Matt Taylor, Rosetta project scientist, said that teams at the European Space Agency were still looking for the Philae lander, which ran out of battery power soon after it bounced down onto the comet’s surface.

“Once we get the identification of where the lander is, it will give us a better fix on what we believe the illumination conditions are and a better idea of when we would expect the lander to have sufficient illumination to be able to start charging its batteries and come back online,” he said.

If the Philae lander can summon enough power from the feeble sunlight to come out of hibernation, a British instrument called Ptolemy could help to verify whether the water measurements from Rosetta are accurate. But another option is for Rosetta to fly through the jets of debris that will grow as the comet closes in on the sun.

“Part of our future plan is to do this,” said Taylor. “We’re focusing on what is known as an activity campaign to try and fly directly through a jet and we aim to do that hopefully around summertime next year.”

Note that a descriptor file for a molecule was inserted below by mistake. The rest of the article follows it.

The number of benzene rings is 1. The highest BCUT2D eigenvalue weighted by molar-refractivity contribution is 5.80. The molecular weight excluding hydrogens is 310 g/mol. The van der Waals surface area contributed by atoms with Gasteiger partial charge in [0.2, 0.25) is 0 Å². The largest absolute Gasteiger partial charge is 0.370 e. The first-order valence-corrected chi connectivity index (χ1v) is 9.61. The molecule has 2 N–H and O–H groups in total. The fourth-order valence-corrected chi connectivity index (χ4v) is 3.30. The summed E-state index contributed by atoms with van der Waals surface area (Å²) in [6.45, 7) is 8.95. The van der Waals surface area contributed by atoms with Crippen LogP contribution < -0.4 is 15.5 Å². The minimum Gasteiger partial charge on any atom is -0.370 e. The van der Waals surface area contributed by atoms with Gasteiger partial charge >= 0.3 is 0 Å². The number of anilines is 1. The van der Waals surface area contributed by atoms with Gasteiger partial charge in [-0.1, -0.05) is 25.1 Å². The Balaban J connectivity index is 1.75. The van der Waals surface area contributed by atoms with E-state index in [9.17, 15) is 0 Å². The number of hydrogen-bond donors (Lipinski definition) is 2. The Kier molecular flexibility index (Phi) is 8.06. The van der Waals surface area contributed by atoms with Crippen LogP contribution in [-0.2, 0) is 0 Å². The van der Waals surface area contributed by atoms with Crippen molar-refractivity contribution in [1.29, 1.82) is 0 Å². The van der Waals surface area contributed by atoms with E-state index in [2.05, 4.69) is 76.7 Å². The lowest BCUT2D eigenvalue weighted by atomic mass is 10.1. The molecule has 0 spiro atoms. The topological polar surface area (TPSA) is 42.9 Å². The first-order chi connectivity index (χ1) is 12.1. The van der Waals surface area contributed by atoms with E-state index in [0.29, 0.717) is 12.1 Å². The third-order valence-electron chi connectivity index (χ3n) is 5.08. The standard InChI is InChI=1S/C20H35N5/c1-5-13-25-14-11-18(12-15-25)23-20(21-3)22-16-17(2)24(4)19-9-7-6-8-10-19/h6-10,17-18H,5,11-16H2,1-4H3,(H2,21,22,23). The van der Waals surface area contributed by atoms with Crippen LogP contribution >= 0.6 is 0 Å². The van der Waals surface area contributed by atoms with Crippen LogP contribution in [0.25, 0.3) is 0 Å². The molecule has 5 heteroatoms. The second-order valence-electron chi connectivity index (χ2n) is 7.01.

Sunspot Takes Aim: X-Class Flare Thought To Be Responsible For Widespread Power Outages and Internet Problems.

October 25, 2014 1 comment

By Mac Slavo  October 23rd, 2014.     Find Full Article & Video Here:-

ar2192

A massive sunspot dubbed ‘Active Region 2192′ has rotated into an earth-facing position. NASA says the Jupiter-sized magnetic anomaly on the sun is crackling with energy and several days ago it fired off an X-class flare right in earth’s direction. Then, yesterday, it launched another flare that was measured to be five times more powerful than the first.

Though the classification of both flares was fairly low and rated in the 1.0 to 2.0 X-class range, the earth’s power and internet infrastructure has experienced some unusual effects over the last 48 hours.